Shocking 1984 D.C. rape-homicide reopened for withheld evidence

It was a rainy afternoon in Washington, D.C., when a 48-year-old cleaning woman and mother of six ran out to pick up a prescription. She never made it home.

It was an extremely high-profile case -- one of the first in the nation in which a group of teens and young people were depicted as a vicious criminal group capable of random violence against the innocent. A total of 17 young men were arrested and indicted for the appalling crime of sodomy and murder. Eight were eventually convicted of sexual offenses and first-degree murder.

In 2012, appellate attorneys and the Mid-Atlantic Innocence Project discovered something interesting about the eyewitnesses claiming to have seen a gang of young men near the crime scene. They had all recanted, meaning there was no longer sufficient evidence to support their convictions. The lawyers argued before the D.C. Superior Court that the men had been falsely convicted, but they were turned away.

Proof that false evidence was unknowingly presented at trial is often not enough to overturn a conviction. Now, however, the appeal team found something else that might be.

During the original investigation, the police had turned up an eyewitness who disagreed with the now-recanted statements of others. She did not claim to see a group of teens in the vicinity of the crime scene, but instead a single man. Furthermore, a man meeting the description she gave was later convicted of a very similar-sounding murder in the very same area.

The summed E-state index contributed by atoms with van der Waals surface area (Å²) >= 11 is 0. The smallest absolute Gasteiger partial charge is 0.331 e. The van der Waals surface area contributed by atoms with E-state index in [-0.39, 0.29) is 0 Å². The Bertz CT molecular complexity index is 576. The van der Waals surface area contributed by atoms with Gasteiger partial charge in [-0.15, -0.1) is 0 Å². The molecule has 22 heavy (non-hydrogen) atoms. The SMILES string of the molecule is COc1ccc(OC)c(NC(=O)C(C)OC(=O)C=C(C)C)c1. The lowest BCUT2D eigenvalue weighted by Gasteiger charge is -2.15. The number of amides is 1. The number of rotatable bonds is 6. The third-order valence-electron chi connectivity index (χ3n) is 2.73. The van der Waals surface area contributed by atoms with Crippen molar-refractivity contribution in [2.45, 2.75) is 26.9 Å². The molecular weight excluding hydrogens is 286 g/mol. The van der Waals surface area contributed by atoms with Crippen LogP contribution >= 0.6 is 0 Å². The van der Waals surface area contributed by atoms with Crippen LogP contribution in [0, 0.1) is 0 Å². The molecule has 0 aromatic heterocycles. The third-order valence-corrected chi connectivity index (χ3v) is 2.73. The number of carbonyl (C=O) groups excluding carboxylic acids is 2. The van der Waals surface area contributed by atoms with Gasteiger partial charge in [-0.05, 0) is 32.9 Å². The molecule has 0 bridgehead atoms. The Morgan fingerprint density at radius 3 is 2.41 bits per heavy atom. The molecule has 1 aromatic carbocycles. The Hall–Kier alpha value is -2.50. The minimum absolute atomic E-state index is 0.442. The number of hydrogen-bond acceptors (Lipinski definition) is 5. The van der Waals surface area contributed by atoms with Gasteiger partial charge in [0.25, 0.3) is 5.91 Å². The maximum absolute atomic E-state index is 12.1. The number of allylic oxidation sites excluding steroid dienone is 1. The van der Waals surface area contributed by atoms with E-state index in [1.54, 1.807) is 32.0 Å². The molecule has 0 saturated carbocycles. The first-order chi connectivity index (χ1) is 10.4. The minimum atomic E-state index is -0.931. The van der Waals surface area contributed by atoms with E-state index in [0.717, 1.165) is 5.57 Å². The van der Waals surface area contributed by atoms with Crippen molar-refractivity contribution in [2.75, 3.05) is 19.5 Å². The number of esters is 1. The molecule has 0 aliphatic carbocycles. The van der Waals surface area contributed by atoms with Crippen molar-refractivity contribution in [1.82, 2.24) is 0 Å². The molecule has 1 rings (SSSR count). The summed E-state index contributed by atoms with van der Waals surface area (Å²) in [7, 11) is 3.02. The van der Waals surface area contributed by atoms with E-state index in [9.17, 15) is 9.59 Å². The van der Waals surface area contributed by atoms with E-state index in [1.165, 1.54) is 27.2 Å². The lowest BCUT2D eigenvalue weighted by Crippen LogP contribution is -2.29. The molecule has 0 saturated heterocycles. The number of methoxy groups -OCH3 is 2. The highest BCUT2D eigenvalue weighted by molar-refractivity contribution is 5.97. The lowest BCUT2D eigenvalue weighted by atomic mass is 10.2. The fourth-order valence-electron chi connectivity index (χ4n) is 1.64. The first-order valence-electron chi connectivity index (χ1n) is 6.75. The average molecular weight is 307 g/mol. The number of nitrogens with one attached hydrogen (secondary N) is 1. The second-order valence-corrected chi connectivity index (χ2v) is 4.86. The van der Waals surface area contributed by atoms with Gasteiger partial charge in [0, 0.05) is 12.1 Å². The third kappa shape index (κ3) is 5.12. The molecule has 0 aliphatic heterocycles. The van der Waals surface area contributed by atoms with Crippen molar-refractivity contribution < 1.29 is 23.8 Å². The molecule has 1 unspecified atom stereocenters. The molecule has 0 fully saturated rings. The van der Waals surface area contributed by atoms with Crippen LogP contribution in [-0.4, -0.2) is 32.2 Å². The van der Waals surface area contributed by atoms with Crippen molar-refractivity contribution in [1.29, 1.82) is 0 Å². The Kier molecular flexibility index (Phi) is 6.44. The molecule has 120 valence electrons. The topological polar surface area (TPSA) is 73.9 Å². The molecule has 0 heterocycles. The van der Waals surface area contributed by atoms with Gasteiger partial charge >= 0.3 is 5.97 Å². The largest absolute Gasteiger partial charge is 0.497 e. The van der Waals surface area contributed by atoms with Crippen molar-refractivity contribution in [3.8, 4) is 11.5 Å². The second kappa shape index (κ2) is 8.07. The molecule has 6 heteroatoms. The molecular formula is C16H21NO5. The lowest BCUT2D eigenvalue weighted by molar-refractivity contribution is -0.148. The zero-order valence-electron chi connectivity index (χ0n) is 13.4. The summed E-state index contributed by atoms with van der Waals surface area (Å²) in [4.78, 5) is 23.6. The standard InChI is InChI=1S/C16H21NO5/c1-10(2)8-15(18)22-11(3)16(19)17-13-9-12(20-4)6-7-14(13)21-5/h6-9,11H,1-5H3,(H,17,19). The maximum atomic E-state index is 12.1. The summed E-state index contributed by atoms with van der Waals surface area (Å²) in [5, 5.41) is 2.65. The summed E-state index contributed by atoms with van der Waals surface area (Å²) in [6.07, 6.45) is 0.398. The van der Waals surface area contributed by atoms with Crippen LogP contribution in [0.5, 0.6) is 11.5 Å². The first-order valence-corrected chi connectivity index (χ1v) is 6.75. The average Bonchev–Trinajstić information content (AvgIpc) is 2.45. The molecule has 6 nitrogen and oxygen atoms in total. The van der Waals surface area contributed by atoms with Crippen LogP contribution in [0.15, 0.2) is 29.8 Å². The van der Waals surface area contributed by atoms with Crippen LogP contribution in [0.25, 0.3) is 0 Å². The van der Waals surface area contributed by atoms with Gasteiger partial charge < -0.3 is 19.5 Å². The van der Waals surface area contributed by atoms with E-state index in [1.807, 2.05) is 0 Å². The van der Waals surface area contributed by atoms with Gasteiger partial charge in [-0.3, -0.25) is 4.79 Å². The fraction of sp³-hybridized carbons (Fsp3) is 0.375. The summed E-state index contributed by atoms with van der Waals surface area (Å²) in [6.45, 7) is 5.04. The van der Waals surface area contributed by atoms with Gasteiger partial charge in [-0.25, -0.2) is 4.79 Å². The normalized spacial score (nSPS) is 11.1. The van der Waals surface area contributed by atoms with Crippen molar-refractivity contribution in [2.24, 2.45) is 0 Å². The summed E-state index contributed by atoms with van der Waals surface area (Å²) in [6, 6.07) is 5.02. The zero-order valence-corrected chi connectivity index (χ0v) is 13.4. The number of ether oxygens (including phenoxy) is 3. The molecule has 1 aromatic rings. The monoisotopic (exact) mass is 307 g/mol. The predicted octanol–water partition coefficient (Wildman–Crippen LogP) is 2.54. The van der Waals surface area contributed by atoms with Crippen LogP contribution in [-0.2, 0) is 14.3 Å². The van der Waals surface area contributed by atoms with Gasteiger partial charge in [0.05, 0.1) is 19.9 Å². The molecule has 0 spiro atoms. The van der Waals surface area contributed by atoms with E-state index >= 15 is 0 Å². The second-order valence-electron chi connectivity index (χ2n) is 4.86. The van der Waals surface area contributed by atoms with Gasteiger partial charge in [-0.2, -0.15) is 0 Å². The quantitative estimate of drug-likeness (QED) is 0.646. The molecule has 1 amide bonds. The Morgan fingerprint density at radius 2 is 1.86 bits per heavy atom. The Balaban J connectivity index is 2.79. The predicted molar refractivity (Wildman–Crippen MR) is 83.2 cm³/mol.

In other words, the police and prosecutor had evidence that could have helped the defendants' case, but they didn't hand it over to the defense as required by law.

Under the 1963 case of Brady v. Maryland, the U.S. Supreme Court ruled that all material, pro-defense evidence the government discovers must be turned over to the defense. If they don't, they have violated the defendants' due process rights and their convictions or sentences must be overturned.

The U.S. Supreme Court has agreed to hear the men's appeal. Even so, six have been in prison for over 30 years. One was paroled after 25 years. One died in prison.

When a crime seems terrible enough, the criminal case can get out of hand. Well-meaning people can go along with what they think police expect them to say. Otherwise good officers can hold back crucial evidence in order to avoid adding to the confusion. If they do, they risk putting innocent people in prison -- and letting the guilty go free.

If you've been accused of a sex crime, a homicide or any criminal offense, do not hesitate to get quality representation.

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